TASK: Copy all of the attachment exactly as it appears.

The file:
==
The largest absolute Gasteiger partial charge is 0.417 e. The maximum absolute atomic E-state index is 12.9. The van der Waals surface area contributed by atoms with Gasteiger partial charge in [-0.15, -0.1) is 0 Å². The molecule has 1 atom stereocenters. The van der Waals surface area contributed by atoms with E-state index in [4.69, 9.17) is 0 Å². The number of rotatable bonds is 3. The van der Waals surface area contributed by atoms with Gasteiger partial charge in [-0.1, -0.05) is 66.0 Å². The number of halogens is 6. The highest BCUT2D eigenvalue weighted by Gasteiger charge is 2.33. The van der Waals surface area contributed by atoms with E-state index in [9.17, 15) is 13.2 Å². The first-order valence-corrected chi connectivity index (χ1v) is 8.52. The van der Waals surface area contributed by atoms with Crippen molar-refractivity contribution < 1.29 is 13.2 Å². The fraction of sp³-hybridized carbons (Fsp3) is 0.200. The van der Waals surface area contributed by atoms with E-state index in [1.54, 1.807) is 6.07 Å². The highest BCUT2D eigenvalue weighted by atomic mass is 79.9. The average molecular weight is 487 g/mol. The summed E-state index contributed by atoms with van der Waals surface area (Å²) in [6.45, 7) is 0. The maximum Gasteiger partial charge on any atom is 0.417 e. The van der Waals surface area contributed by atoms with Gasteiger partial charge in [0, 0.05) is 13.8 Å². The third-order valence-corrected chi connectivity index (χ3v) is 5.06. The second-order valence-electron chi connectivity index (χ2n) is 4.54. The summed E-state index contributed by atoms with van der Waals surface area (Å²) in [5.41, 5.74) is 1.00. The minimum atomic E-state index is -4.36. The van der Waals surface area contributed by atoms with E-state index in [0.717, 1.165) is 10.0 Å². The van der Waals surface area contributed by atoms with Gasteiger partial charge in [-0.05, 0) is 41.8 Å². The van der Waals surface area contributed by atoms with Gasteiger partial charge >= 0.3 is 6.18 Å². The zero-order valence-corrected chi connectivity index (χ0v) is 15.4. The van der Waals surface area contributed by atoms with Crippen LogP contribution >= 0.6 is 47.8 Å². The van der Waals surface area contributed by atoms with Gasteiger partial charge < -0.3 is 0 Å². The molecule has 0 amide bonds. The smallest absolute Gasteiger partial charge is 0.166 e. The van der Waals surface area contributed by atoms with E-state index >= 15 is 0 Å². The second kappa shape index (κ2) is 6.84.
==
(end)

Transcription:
The largest absolute Gasteiger partial charge is 0.417 e. The maximum absolute atomic E-state index is 12.9. The van der Waals surface area contributed by atoms with Gasteiger partial charge in [-0.15, -0.1) is 0 Å². The molecule has 1 atom stereocenters. The van der Waals surface area contributed by atoms with E-state index in [4.69, 9.17) is 0 Å². The number of rotatable bonds is 3. The van der Waals surface area contributed by atoms with Gasteiger partial charge in [-0.1, -0.05) is 66.0 Å². The number of halogens is 6. The highest BCUT2D eigenvalue weighted by Gasteiger charge is 2.33. The van der Waals surface area contributed by atoms with E-state index in [9.17, 15) is 13.2 Å². The first-order valence-corrected chi connectivity index (χ1v) is 8.52. The van der Waals surface area contributed by atoms with Crippen molar-refractivity contribution < 1.29 is 13.2 Å². The fraction of sp³-hybridized carbons (Fsp3) is 0.200. The van der Waals surface area contributed by atoms with E-state index in [1.54, 1.807) is 6.07 Å². The highest BCUT2D eigenvalue weighted by atomic mass is 79.9. The average molecular weight is 487 g/mol. The summed E-state index contributed by atoms with van der Waals surface area (Å²) in [6.45, 7) is 0. The maximum Gasteiger partial charge on any atom is 0.417 e. The van der Waals surface area contributed by atoms with Gasteiger partial charge in [0, 0.05) is 13.8 Å². The third-order valence-corrected chi connectivity index (χ3v) is 5.06. The second-order valence-electron chi connectivity index (χ2n) is 4.54. The summed E-state index contributed by atoms with van der Waals surface area (Å²) in [5.41, 5.74) is 1.00. The minimum atomic E-state index is -4.36. The van der Waals surface area contributed by atoms with E-state index in [0.717, 1.165) is 10.0 Å². The van der Waals surface area contributed by atoms with Gasteiger partial charge in [-0.05, 0) is 41.8 Å². The van der Waals surface area contributed by atoms with Gasteiger partial charge >= 0.3 is 6.18 Å². The zero-order valence-corrected chi connectivity index (χ0v) is 15.4. The van der Waals surface area contributed by atoms with Crippen LogP contribution >= 0.6 is 47.8 Å². The van der Waals surface area contributed by atoms with Gasteiger partial charge < -0.3 is 0 Å². The molecule has 0 amide bonds. The smallest absolute Gasteiger partial charge is 0.166 e. The van der Waals surface area contributed by atoms with E-state index >= 15 is 0 Å². The second kappa shape index (κ2) is 6.84.